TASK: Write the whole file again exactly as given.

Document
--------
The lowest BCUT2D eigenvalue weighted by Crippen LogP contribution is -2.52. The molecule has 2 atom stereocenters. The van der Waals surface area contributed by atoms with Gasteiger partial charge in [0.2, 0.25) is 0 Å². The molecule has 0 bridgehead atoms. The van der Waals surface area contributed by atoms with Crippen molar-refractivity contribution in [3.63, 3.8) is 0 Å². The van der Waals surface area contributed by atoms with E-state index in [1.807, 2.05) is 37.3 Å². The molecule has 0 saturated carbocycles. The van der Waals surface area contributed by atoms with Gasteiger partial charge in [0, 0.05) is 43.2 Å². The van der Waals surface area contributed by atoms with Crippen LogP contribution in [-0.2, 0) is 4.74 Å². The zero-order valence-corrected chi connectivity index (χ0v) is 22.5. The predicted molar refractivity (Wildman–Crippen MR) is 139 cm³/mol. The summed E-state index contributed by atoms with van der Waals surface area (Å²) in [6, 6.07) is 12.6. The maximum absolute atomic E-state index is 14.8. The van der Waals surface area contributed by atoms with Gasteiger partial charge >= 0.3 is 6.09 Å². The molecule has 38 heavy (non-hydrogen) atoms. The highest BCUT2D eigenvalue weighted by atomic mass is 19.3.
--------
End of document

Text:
The lowest BCUT2D eigenvalue weighted by Crippen LogP contribution is -2.52. The molecule has 2 atom stereocenters. The van der Waals surface area contributed by atoms with Gasteiger partial charge in [0.2, 0.25) is 0 Å². The molecule has 0 bridgehead atoms. The van der Waals surface area contributed by atoms with Crippen molar-refractivity contribution in [3.63, 3.8) is 0 Å². The van der Waals surface area contributed by atoms with E-state index in [1.807, 2.05) is 37.3 Å². The molecule has 0 saturated carbocycles. The van der Waals surface area contributed by atoms with Gasteiger partial charge in [0, 0.05) is 43.2 Å². The van der Waals surface area contributed by atoms with Crippen LogP contribution in [-0.2, 0) is 4.74 Å². The zero-order valence-corrected chi connectivity index (χ0v) is 22.5. The predicted molar refractivity (Wildman–Crippen MR) is 139 cm³/mol. The summed E-state index contributed by atoms with van der Waals surface area (Å²) in [6, 6.07) is 12.6. The maximum absolute atomic E-state index is 14.8. The van der Waals surface area contributed by atoms with Gasteiger partial charge >= 0.3 is 6.09 Å². The molecule has 38 heavy (non-hydrogen) atoms. The highest BCUT2D eigenvalue weighted by atomic mass is 19.3.